How To Protect Your Eyes From Screens

How To Protect Your Eyes From Screens

You’re a “safety first” type of person. You wear sunscreen even on days when you’ll be indoors. You always wear your safety belt when you’re in a car. The batteries in your smoke detector? You just changed them. 

At Stoggles, we see you, fellow Safetynauts. We admire your efforts to reduce your risk of unnecessary injury or accident, but as connoisseurs of safety ourselves, we must point out you’re missing one crucial precaution: digital screen safety. 

Never fear, your non-caped heroes of vision safety are here. We’ll explain what you need to know about digital screens, blue light, and other intrusive light forms, and also what you can do to ensure your eyes are safe from all these sources. 

What Is Eye Strain?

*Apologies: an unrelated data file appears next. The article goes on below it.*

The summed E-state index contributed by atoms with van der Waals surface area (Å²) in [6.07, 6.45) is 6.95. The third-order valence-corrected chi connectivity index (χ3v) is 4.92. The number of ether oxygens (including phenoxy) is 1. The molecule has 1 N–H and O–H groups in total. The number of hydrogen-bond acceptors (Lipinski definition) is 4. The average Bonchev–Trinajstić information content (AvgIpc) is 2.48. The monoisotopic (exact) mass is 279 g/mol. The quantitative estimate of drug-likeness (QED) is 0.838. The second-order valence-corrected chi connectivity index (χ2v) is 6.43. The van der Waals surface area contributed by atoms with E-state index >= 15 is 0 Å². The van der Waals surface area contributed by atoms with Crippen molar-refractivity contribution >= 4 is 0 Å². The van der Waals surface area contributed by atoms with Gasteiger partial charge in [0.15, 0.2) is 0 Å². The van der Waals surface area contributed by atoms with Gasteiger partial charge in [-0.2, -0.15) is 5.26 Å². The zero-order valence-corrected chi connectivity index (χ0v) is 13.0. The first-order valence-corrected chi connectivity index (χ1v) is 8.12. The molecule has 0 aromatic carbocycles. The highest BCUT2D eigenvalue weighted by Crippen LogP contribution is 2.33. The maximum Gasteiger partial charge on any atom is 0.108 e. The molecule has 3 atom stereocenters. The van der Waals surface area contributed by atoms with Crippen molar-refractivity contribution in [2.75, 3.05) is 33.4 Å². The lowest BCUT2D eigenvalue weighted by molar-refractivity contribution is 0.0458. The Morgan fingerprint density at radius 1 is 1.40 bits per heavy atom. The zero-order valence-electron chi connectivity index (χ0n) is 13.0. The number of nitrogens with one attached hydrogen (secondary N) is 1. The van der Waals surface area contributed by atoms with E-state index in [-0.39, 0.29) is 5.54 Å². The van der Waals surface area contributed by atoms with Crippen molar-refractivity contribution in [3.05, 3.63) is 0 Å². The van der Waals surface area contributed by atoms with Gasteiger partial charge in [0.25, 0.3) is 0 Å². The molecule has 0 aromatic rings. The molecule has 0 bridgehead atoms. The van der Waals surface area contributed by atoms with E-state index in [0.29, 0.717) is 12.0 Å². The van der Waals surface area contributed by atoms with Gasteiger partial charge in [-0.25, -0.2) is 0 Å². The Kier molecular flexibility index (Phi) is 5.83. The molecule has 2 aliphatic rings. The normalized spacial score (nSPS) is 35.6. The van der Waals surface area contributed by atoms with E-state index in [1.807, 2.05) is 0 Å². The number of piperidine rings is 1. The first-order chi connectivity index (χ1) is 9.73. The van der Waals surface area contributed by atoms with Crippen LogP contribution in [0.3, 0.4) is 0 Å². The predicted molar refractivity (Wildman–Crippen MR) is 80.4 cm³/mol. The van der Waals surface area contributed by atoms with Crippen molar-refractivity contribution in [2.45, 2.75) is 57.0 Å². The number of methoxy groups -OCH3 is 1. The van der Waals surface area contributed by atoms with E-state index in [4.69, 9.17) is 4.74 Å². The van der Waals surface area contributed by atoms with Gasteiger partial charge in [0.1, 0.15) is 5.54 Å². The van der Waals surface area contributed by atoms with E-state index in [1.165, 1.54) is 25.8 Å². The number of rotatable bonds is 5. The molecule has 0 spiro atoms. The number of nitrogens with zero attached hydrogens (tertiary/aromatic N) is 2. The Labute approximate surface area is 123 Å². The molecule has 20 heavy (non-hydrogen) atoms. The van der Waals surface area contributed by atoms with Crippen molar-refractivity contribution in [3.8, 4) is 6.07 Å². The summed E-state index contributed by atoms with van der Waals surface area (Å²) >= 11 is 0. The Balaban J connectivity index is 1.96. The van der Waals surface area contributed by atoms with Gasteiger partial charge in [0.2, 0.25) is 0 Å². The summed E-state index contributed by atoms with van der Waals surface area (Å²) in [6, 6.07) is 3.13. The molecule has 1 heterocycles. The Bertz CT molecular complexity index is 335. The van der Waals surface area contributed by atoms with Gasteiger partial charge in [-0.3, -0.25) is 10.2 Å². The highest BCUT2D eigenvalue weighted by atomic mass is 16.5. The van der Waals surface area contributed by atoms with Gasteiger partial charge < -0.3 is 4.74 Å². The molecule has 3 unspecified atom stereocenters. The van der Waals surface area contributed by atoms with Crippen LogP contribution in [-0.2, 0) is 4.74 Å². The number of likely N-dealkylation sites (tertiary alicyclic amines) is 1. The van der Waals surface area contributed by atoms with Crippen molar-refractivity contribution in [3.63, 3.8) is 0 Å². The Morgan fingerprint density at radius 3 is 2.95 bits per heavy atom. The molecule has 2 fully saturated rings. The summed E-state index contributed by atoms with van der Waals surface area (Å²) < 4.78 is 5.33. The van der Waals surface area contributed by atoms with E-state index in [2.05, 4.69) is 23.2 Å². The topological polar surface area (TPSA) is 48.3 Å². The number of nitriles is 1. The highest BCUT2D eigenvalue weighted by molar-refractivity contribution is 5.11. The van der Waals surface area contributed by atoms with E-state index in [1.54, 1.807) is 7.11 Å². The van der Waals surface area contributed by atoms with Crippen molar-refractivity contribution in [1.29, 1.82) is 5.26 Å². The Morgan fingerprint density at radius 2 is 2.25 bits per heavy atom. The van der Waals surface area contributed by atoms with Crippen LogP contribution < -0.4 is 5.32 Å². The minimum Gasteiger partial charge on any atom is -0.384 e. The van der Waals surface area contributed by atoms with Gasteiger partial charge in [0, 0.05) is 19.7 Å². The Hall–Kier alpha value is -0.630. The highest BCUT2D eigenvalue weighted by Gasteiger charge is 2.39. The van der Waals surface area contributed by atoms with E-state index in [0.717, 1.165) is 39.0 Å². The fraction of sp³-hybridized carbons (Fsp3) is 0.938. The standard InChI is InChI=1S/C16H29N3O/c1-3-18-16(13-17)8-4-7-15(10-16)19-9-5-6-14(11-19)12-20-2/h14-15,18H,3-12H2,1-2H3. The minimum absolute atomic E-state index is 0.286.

We’ve been on screens for a few decades now, and with an increased push towards cyber commuting, we’re unlikely to put our screens away anytime soon. That’s both a good and a bad thing — good for helping us stay productive and work from virtually anywhere, bad for our eye health. 

Eye strain is a common eye condition experienced by virtually anyone who works a computer screen or spends time in a digital setting. Eye strain can include symptoms like: 

  • Dry eyes
  • Eye fatigue
  • Eye pain 

There’s even a more intense version of eye strain, called computer vision syndrome, which can lead to more pronounced eye strain symptoms as well as headaches, shoulder pain, back pain, and neck pain. 

Maybe it doesn’t seem like a real threat. Sure, you’ve had sore eyes from staring at a computer monitor for long periods of time, but it’s nothing a few artificial tears and a good night’s sleep couldn’t fix. The problem is, over time, the screen could interfere with your sleep, making it even harder for your eyes to get the rest they need. 

What Is Blue Light?